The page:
The significant reduction of CLABSI rates is most likely attributable to the chlorhexidine-coated CVC caps, considering no other systemic changes to infection control or CVC care practices were implemented during this period, and comparable systemic practices were utilized for both groups. Additionally, chlorhexidine has been shown to reduce microorganism surface adherence and biofilm formation.12–15 Chlorhexidine-coated end caps likely impeded contamination and biofilm formation since attaching the cap to the dialysis catheter hub results in the local dissolution of concentrated chlorhexidine within the lock solution between the tubing clamp and the cap, which is removed prior to dialysis (Figure 1). Comparatively, standard needlefree connectors lack inherent antimicrobial properties and promote safe intravenous access by maintaining a closed lumen when not engaged by mating luers.16 The commercial disinfectant used in the standard group to clean the catheter hub was specifically developed for antimicrobial effect in hemodialysis catheter applications and, therefore, unlikely to contribute to the higher rates of CLABSI.17

In accordance with the latest Clinical Practice Guidelines for Vascular Access from KDOQI,8 this study showed that the use of an antimicrobial barrier cap was associated with significant reductions in CLABSI incidence among patients hemodialyzed via CVCs and further suggests that antimicrobial barrier cap use is an effective strategy in preventing CVC dysfunction.

Despite presenting significant reductions in CLABSI rates with the use of chlorhexidine-coated CVC end caps, there are several limitations to the inferences from this study. Since this was a retrospective analysis of a quality improvement initiative, it was not possible to match data from the chlorhexidine and standard groups because detailed patient demographics and medical history were limited. Therefore, direct comparison was not possible, hindering the generalizability of this study’s results to a larger outpatient hemodialysis patient population. Multi-center studies with larger and geographically diverse cohorts may provide further evidence regarding the real-world benefits of using chlorhexidine-coated caps in CVC hemodialysis.

Conclusions

Patients hemodialyzed via CVCs are at increased risk of bloodstream infections. Based on the reduction in CLABSI rates, findings from this quality improvement report indicate that using chlorhexidine-coated CVC caps may provide a therapeutic improvement. Additional potential benefits of this conversion include improvement in a facility’s Quality Incentive Program (QIP) score and reduced costs of treating infections with medications that are not billable outside of the Medicare bundled reimbursement rate. Reduced infection rates also have the potential to decrease hospitalization rates and increase patient satisfaction, both of which may increase unit revenue. Finally, given that every infection carries mortality risk, this analysis suggests that chlorhexidine- coated CVC caps also have the potential to decrease a dialysis unit’s mortality rate.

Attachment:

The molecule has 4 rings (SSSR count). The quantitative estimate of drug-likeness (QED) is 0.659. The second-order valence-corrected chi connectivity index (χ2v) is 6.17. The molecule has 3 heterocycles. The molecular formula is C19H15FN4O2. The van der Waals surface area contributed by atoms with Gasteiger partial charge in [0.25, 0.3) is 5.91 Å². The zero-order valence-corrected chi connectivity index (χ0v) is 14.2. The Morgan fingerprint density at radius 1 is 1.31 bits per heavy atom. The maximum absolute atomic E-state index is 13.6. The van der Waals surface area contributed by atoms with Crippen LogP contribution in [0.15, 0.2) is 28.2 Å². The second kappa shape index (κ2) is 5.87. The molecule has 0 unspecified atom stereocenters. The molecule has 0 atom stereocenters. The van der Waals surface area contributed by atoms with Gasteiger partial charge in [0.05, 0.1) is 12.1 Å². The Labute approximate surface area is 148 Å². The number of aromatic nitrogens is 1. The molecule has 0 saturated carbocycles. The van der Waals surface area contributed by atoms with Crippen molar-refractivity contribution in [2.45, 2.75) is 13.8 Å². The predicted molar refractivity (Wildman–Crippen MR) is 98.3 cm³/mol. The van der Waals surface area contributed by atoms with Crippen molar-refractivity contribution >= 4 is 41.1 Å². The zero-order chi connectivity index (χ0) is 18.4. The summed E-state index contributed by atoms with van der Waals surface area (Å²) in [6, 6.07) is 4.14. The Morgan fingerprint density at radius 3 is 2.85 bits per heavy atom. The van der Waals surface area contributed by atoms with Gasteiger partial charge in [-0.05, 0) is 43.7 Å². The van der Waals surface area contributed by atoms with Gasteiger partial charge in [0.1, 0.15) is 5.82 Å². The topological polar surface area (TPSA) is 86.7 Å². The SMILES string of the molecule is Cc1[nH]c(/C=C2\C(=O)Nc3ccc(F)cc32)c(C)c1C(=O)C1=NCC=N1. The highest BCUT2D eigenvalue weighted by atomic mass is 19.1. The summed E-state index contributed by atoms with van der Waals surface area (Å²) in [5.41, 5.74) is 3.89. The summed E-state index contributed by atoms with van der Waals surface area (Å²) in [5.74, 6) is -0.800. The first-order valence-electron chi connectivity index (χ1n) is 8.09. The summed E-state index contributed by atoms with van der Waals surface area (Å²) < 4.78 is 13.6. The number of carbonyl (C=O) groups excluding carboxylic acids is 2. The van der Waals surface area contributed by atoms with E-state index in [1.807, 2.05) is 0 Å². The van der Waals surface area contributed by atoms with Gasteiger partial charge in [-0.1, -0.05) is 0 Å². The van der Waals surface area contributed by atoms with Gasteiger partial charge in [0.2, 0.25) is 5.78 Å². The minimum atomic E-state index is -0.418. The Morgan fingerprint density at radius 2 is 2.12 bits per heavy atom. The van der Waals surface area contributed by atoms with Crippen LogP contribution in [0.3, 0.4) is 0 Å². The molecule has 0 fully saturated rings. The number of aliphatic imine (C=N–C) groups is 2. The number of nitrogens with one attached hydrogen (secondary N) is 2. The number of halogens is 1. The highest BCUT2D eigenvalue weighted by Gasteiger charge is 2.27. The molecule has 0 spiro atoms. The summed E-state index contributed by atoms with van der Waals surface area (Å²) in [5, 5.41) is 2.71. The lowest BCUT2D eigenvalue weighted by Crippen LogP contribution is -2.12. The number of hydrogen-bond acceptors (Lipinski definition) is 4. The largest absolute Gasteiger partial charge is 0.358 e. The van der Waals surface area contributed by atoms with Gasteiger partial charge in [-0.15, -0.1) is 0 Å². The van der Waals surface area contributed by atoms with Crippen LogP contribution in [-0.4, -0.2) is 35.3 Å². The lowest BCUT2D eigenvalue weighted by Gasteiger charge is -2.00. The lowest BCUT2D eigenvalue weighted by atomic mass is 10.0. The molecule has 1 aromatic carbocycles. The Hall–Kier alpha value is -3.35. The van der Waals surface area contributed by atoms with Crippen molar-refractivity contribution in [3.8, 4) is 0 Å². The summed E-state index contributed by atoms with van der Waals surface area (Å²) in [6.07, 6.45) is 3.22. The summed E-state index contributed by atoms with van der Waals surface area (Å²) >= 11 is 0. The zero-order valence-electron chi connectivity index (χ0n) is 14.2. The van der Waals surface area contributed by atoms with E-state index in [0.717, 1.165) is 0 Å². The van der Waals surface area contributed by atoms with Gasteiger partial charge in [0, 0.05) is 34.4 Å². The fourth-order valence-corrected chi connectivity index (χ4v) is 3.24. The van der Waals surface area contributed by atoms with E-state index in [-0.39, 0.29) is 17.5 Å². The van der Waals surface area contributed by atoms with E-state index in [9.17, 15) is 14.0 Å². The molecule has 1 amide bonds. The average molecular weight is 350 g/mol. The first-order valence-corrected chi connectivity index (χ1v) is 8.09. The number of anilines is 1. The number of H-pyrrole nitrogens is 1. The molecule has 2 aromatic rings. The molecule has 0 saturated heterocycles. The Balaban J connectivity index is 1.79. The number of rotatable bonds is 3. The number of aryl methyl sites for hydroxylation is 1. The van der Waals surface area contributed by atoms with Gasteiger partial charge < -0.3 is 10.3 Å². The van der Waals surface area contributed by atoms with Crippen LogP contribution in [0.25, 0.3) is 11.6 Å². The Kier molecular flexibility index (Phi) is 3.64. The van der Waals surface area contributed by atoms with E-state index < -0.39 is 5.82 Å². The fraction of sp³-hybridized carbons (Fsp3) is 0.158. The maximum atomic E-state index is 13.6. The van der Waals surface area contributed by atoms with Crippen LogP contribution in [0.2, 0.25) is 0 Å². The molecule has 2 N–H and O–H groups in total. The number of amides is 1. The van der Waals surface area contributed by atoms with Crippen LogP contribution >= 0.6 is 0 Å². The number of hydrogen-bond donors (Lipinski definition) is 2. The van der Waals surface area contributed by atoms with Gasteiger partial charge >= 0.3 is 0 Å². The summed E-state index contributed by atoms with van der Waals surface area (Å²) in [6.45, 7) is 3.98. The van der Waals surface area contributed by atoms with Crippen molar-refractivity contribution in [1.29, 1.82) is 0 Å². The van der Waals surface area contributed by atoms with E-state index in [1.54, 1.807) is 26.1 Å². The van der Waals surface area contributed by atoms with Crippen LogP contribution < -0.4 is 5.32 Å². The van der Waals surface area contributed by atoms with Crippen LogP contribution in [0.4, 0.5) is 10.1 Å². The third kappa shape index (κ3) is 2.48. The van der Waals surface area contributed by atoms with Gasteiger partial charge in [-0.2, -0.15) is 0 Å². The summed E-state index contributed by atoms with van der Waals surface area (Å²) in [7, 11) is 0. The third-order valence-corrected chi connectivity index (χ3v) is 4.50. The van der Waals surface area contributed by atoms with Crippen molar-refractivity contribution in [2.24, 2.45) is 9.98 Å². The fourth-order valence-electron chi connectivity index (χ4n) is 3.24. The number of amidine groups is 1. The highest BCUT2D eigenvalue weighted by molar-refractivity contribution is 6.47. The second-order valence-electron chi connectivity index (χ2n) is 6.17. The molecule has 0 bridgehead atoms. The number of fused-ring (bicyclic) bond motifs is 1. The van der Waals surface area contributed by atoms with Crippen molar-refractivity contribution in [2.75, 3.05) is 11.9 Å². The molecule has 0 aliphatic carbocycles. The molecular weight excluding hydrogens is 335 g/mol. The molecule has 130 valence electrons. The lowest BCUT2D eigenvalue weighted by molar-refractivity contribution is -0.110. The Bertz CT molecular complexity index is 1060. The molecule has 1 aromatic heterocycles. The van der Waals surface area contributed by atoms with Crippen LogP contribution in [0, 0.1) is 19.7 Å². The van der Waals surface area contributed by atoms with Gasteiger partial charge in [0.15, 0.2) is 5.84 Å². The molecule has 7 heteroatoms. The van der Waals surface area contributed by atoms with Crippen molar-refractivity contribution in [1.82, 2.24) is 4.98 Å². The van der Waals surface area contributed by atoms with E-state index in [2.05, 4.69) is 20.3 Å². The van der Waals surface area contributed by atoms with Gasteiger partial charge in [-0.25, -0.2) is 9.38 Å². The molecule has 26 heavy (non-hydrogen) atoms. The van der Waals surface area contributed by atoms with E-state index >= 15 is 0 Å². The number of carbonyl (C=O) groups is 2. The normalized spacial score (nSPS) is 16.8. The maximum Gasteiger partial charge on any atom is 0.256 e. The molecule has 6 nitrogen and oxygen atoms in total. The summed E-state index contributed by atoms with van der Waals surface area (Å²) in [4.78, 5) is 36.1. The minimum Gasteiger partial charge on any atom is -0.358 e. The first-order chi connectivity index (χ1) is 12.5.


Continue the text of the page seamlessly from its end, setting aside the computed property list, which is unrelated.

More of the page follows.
Abbreviations

AVF, arteriovenous fistulas; AVG, arteriovenous grafts; BSI, bloodstream infection; CLABSI, central line-associated bloodstream infection; CVC, central venous catheter; KDOQI, Kidney Disease Outcomes Quality Initiative; NHSN, National Healthcare Safety Network; QIP, Quality Incentive Program; VRBSI, vascular access-related bloodstream infection.

Ethics Statement

The Atlantic Dialysis Quality and Support Services and Research Department provided ethical approval and oversight, and the 13 respective participating dialysis clinics’ governing bodies also approved this retrospective data analysis. Patient consent was not required since this was a retrospective assessment of a quality improvement project. Additionally, all patient data was de-identified, and confidentiality of data was maintained throughout the course of the study.

Acknowledgments

The authors would like to acknowledge Atlantic Dialysis Management Services and its affiliates for the support of this study. The authors would also like to acknowledge Dr. Rahul Rajkumar, Dr. Kathryn P. Wall, Dr. Halit O. Yapici, and Dr. Xuan Zhang from Boston Strategic Partners, Inc. (supported by ICU Medical, Inc.) for their statistical analysis and editorial support.